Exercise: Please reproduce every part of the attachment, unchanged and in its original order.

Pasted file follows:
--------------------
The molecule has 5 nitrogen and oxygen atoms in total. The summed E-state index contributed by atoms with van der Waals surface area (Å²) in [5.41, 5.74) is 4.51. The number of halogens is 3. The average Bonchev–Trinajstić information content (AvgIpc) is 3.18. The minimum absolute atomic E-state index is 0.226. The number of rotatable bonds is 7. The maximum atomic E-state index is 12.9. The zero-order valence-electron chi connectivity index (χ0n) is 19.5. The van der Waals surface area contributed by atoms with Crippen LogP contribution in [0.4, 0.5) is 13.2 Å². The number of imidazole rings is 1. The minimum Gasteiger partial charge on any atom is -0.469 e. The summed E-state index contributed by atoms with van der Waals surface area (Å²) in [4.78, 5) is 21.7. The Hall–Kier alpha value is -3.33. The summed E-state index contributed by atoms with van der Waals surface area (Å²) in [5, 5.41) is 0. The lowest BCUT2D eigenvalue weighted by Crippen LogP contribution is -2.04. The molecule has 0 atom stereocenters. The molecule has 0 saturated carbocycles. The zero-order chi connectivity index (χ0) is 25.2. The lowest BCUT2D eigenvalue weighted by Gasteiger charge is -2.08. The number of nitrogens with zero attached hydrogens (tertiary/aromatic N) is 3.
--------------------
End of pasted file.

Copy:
The molecule has 5 nitrogen and oxygen atoms in total. The summed E-state index contributed by atoms with van der Waals surface area (Å²) in [5.41, 5.74) is 4.51. The number of halogens is 3. The average Bonchev–Trinajstić information content (AvgIpc) is 3.18. The minimum absolute atomic E-state index is 0.226. The number of rotatable bonds is 7. The maximum atomic E-state index is 12.9. The zero-order valence-electron chi connectivity index (χ0n) is 19.5. The van der Waals surface area contributed by atoms with Crippen LogP contribution in [0.4, 0.5) is 13.2 Å². The number of imidazole rings is 1. The minimum Gasteiger partial charge on any atom is -0.469 e. The summed E-state index contributed by atoms with van der Waals surface area (Å²) in [4.78, 5) is 21.7. The Hall–Kier alpha value is -3.33. The summed E-state index contributed by atoms with van der Waals surface area (Å²) in [5, 5.41) is 0. The lowest BCUT2D eigenvalue weighted by Crippen LogP contribution is -2.04. The molecule has 0 atom stereocenters. The molecule has 0 saturated carbocycles. The zero-order chi connectivity index (χ0) is 25.2. The lowest BCUT2D eigenvalue weighted by Gasteiger charge is -2.08. The number of nitrogens with zero attached hydrogens (tertiary/aromatic N) is 3.